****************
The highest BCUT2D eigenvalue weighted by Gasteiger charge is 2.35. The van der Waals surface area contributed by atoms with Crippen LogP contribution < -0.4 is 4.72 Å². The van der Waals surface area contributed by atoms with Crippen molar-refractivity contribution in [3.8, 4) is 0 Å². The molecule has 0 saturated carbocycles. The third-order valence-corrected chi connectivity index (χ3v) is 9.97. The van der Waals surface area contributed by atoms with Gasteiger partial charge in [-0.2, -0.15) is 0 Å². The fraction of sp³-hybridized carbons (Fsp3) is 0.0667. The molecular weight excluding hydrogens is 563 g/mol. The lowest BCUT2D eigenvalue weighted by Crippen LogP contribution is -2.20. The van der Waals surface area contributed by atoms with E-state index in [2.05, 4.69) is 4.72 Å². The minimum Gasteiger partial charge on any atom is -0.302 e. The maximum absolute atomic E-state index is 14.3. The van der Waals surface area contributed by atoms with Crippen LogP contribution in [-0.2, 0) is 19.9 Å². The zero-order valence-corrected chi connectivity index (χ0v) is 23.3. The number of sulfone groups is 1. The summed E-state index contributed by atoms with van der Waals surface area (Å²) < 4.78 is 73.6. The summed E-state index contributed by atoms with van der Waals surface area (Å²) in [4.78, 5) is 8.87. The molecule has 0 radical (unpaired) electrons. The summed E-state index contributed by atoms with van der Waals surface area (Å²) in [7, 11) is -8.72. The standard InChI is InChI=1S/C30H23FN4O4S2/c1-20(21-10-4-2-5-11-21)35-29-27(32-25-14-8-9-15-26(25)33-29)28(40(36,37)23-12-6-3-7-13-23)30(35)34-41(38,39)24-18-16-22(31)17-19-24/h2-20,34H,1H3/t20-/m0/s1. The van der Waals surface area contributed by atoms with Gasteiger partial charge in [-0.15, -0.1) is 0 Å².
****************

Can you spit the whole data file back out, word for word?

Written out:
The highest BCUT2D eigenvalue weighted by Gasteiger charge is 2.35. The van der Waals surface area contributed by atoms with Crippen LogP contribution < -0.4 is 4.72 Å². The van der Waals surface area contributed by atoms with Crippen molar-refractivity contribution in [3.8, 4) is 0 Å². The molecule has 0 saturated carbocycles. The third-order valence-corrected chi connectivity index (χ3v) is 9.97. The van der Waals surface area contributed by atoms with Gasteiger partial charge in [-0.2, -0.15) is 0 Å². The fraction of sp³-hybridized carbons (Fsp3) is 0.0667. The molecular weight excluding hydrogens is 563 g/mol. The lowest BCUT2D eigenvalue weighted by Crippen LogP contribution is -2.20. The van der Waals surface area contributed by atoms with E-state index in [2.05, 4.69) is 4.72 Å². The minimum Gasteiger partial charge on any atom is -0.302 e. The maximum absolute atomic E-state index is 14.3. The van der Waals surface area contributed by atoms with Crippen LogP contribution in [-0.2, 0) is 19.9 Å². The zero-order valence-corrected chi connectivity index (χ0v) is 23.3. The number of sulfone groups is 1. The summed E-state index contributed by atoms with van der Waals surface area (Å²) < 4.78 is 73.6. The summed E-state index contributed by atoms with van der Waals surface area (Å²) in [4.78, 5) is 8.87. The molecule has 0 radical (unpaired) electrons. The summed E-state index contributed by atoms with van der Waals surface area (Å²) in [7, 11) is -8.72. The standard InChI is InChI=1S/C30H23FN4O4S2/c1-20(21-10-4-2-5-11-21)35-29-27(32-25-14-8-9-15-26(25)33-29)28(40(36,37)23-12-6-3-7-13-23)30(35)34-41(38,39)24-18-16-22(31)17-19-24/h2-20,34H,1H3/t20-/m0/s1. The van der Waals surface area contributed by atoms with Gasteiger partial charge in [-0.15, -0.1) is 0 Å².